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3 Ways to Stay Sane at Home

By Root 2 Rise Counseling Center

Write down something that went well today. 

On the toughest days, it’s hard to think of anything other than what went wrong. Writing down something that went well is a way of practicing gratitude and appreciation. Practicing gratitude helps focus the mind on what is going well, which creates balance in the brain- especially during a time when so many things are not going our way. Writing down what you appreciate has been shown to have many physical health benefits, improves sleep, and protects us from experiencing mental health problems. 

Plan one thing to do tomorrow.

There’s a saying, “You run the day, or the day runs you.” The night before, plan for the 1 thing you want to do tomorrow that makes you feel like yourself. When you’re doing this one thing, slow down, be as present as you can so that you can soak it up. You need this.

Strive for progress, not perfection – if you aren’t able to complete the entire task, simplify it.

Part of feeling like yourself can be having a different area for work and for personal time, or creating some differentiation between those activities. You can change tables, change the direction you are facing, or remove work items out of your visual field when you’re not working.

Check in with someone weekly.

Ask a friend to be your partner in completing the above two suggestions. Set a time to check in with each other. Another option is setting a time to meet with a counselor. Having a weekly check in with a counselor helps you focus on what is important to you. It also gives your family and friends a break. It is great to have a social support network to lean on when we are feeling down or overwhelmed, and it can be difficult when so many of our friends and family are also experiencing hard times and feeling overloaded. Reaching out to a counselor can be a way to relieve pressure not only in yourself, but in your relationships as well.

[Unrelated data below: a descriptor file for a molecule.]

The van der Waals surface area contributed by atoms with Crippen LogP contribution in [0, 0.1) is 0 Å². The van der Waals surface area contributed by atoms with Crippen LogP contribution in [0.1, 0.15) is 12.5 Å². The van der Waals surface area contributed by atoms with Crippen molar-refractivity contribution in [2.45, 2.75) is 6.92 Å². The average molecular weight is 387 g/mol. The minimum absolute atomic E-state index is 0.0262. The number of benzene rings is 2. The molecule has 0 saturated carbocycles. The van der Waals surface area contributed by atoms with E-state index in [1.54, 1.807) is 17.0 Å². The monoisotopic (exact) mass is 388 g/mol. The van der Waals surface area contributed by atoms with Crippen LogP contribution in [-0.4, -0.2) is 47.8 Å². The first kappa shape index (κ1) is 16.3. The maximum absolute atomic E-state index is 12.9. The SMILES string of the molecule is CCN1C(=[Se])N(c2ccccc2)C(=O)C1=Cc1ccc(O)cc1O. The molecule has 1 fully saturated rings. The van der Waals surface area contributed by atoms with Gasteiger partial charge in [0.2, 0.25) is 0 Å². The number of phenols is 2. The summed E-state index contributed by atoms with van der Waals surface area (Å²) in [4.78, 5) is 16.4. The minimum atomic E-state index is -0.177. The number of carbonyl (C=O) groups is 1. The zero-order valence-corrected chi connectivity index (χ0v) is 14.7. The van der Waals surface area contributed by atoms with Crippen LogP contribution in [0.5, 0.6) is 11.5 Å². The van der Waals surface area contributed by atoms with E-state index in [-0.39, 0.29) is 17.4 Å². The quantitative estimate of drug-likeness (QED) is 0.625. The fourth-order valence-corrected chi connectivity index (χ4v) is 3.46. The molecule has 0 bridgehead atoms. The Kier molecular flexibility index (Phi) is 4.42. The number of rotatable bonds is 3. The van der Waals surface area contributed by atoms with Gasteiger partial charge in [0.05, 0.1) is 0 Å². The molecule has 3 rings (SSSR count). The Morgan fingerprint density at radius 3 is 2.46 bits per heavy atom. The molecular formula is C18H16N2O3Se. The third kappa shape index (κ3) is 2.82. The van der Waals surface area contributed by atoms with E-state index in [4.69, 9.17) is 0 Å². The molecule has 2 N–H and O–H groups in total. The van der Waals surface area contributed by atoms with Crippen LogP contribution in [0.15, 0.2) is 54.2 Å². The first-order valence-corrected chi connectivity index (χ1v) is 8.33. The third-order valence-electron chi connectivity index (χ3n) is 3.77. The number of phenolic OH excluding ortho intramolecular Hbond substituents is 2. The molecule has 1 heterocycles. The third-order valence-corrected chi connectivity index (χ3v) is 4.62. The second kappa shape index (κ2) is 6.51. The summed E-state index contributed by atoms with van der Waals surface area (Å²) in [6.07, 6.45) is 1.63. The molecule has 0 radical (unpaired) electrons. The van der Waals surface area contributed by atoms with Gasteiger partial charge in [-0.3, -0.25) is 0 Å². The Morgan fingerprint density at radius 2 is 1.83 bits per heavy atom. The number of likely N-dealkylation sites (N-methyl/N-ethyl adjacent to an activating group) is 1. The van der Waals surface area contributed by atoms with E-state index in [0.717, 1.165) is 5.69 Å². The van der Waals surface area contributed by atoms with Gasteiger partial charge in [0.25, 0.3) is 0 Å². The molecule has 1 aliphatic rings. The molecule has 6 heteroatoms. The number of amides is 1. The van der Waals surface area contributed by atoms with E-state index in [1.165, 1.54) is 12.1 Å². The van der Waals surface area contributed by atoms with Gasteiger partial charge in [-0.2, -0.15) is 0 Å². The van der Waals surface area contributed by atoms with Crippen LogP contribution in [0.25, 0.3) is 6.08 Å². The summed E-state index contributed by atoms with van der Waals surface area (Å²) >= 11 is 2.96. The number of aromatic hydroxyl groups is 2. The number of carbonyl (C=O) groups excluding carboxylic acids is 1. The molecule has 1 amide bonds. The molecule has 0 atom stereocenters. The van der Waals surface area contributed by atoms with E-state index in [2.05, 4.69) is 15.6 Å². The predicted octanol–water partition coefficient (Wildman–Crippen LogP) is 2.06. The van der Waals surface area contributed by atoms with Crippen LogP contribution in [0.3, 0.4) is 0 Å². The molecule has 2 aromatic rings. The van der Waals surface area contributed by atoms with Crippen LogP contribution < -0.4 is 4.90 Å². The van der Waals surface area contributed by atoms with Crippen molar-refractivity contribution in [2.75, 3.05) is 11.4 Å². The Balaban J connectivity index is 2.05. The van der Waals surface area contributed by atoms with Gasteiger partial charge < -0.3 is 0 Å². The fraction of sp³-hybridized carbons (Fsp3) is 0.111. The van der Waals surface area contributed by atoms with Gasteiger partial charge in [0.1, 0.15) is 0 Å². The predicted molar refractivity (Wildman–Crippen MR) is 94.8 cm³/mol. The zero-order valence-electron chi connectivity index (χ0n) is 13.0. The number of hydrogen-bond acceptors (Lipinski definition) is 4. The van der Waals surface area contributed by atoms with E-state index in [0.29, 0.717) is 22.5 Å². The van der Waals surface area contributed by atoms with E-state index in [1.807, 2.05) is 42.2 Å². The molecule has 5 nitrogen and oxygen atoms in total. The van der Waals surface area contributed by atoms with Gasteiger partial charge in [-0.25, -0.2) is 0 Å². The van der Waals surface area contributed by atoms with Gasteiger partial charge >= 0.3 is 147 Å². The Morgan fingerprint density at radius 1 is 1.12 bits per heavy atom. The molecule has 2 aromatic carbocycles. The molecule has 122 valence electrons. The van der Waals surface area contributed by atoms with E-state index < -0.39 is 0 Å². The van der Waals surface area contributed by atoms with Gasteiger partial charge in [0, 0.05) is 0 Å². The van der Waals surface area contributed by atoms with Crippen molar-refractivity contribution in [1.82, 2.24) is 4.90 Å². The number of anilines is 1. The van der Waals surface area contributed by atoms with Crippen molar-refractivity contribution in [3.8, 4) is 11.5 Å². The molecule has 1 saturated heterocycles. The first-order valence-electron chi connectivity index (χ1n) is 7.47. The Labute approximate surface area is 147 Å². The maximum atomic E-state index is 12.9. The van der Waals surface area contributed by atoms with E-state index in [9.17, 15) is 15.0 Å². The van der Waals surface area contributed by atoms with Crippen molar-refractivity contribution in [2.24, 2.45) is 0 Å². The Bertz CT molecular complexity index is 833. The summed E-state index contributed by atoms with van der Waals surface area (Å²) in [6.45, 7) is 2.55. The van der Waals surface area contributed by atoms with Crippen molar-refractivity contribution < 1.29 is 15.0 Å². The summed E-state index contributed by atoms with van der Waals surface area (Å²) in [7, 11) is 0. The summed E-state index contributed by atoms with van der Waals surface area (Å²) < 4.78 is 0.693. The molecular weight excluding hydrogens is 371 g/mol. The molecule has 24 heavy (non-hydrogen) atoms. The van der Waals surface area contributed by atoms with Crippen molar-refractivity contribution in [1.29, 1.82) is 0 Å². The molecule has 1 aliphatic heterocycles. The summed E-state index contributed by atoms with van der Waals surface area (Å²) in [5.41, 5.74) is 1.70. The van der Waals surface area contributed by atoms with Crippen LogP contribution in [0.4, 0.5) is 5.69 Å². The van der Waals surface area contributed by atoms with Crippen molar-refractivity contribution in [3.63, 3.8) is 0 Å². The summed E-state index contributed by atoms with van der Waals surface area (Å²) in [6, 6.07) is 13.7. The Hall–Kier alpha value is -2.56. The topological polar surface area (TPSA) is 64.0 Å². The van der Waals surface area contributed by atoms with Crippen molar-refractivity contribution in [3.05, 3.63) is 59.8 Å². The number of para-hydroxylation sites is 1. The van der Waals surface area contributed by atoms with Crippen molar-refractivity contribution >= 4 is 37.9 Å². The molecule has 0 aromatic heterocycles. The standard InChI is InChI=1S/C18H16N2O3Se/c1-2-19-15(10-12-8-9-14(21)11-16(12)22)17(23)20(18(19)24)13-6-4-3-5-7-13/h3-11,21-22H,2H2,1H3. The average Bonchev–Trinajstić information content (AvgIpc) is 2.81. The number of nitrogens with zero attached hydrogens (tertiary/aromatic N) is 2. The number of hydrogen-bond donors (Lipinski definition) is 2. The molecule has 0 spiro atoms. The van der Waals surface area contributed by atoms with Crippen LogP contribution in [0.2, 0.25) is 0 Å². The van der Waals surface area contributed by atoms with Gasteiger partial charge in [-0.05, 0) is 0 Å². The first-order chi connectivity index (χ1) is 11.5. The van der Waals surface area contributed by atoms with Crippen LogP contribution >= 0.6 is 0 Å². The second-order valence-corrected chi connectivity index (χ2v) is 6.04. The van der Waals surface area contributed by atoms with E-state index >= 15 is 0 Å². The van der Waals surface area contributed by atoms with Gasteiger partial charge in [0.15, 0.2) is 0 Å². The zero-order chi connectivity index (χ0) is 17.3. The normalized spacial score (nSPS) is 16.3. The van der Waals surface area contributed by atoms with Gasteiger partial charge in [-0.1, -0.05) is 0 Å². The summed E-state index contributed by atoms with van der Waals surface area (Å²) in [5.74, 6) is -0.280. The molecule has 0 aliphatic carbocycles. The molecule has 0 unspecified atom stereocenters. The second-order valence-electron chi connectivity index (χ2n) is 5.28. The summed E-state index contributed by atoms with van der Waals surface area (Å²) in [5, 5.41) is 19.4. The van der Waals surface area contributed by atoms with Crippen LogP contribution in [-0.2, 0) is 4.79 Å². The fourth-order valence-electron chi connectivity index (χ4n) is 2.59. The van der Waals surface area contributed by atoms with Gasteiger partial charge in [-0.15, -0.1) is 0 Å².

Click here to see next article “Could I Benefit…” 

References: 

RA Emmons, ME McCullough: Counting blessings versus burdens: an experimental investigation of gratitude and subjective well-being in daily life. Journal of Personality and Social Psychology. 2003, 84 (2), 377

Fagley, N. S. (2012). Appreciation uniquely predicts life satisfaction above demographics, the Big 5 personality factors, and gratitude. Personality and Individual Differences, 53, 59-63.

Digdon, N. and Koble, A. (2011), Effects of Constructive Worry, Imagery Distraction, and Gratitude Interventions on Sleep Quality: A Pilot Trial. Applied Psychology: Health and Well‐Being, 3: 193-206. doi:10.1111/j.1758-0854.2011.01049.x

 

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